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Osteoporosis

Surgery to Repair Hip Fracture Saves Billions of $

Each year, more than 300,000 Americans — primarily adults over age 65 — sustain a hip fracture, a debilitating injury that can diminish life quality and expectancy and result in lost work days and substantial, long-term financial costs to patients, families, insurers and government agencies. Surgery, which is the primary treatment for hip fractures, successfully reduces mortality risk and improves physical function. However, little has been known about the procedure’s value and return on investment.

Now a study published in August 2014 in the journal Clinical Orthopaedics and Related Research found that average lifetime societal benefits in the U.S. reduced the direct medical costs of hip fracture surgery by $65,000 to $68,000 per patient (in 2009 dollars), and that total, lifetime societal savings exceeded $16 billion for older patients. These savings resulted from a reduction in the length and intensity of care after the injury, as well as a reduction in the amount of longer-term medical care and assistance needed by patients who undergo surgery for a hip fracture, when compared with those who are treated without surgery.

A release from the American Academy of Orthopaedic Surgeons quotes co-author John Tongue MD as saying, “Not only is surgery extremely successful in returning hip fracture patients to active, independent living, but the procedure also provides a significant societal benefit and value. These are important findings as the nation ages, and as policy makers and payers increasingly focus on the rising costs of health care.”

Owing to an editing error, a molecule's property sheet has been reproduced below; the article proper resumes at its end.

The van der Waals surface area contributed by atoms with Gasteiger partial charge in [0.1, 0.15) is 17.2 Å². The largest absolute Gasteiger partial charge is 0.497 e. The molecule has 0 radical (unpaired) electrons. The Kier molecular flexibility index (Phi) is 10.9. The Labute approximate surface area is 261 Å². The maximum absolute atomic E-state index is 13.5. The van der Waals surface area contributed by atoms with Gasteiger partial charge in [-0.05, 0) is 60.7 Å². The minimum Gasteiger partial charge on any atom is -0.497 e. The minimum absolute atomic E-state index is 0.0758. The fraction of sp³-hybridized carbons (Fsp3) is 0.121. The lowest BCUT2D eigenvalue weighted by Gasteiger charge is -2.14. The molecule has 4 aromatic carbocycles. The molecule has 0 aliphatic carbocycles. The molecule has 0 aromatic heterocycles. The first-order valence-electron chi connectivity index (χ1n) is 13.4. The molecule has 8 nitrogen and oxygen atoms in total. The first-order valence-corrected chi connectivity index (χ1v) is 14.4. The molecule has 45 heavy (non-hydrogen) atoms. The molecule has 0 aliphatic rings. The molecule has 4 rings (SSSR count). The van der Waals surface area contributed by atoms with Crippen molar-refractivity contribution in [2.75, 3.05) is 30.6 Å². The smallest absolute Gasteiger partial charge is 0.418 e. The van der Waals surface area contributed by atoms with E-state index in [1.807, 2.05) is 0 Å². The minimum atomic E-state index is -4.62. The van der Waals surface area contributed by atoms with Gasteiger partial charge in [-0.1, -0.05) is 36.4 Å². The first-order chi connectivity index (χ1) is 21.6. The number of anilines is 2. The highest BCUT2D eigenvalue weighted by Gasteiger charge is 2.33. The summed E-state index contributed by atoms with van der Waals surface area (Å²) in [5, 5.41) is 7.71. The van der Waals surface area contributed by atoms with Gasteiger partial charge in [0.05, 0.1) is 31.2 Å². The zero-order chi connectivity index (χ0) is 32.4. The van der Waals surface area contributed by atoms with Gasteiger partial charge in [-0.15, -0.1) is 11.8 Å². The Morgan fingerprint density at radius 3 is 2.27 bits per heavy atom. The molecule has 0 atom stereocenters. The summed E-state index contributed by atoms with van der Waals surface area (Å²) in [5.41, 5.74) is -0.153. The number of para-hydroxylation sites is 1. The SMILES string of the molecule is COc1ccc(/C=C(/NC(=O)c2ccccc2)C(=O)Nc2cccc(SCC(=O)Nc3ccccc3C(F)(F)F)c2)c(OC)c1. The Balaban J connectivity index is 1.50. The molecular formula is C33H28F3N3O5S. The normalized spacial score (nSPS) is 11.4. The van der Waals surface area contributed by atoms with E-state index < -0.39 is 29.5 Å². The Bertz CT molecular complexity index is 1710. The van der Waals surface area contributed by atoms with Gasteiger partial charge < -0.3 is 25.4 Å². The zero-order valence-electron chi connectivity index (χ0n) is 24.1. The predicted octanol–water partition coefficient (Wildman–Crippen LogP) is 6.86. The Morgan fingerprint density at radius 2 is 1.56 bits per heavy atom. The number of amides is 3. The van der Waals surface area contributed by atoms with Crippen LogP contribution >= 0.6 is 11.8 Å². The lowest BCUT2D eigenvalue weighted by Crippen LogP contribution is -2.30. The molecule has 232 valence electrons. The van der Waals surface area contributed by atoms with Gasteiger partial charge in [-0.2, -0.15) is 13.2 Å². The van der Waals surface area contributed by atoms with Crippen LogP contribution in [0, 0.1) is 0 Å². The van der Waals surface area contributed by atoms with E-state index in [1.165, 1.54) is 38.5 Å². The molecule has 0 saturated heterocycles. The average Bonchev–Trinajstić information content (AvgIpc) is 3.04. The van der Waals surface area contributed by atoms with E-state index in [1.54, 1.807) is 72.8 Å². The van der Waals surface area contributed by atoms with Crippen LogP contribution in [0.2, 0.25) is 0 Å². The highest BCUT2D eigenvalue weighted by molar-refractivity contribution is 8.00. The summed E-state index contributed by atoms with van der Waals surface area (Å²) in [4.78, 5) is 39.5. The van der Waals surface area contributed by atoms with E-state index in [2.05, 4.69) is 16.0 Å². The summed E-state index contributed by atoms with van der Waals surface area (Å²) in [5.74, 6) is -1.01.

Hip fracture surgery gave Jimmy Ming Hsu his “normal life back.” Hsu fractured his hip when he fell in the shower during a trip out of the country. He immediately flew back to New York City where his hip was surgically reset. “The results were wonderful,” said Hsu. The surgery “helped me regain mobility and get my life back.”
This study showed that surgery to repair a hip fracture produced an average increase of 2.5 quality -adjusted life years (QALYs) ─ based on a patient’s life expectancy and level of physical function ─ for patients with intracapsular fractures, and 1.9 years for patients with extracapsular fractures. “Our study quantifies the economic value of surgical treatment of hip fractures in terms of reduced lifetime medical costs to society,” said Dr. Tongue.

The risk for hip fractures, a break in the upper quarter of the femur (thigh) bone, increases substantially with age with approximately 90 percent of hip fractures occurring in people older than age 65. As the number of older Americans continues to grow, the incidence of hip fracture is expected to increase substantially. The article stated that the annual incidence of hip fractures is expected to exceed 500,000 by 2040.

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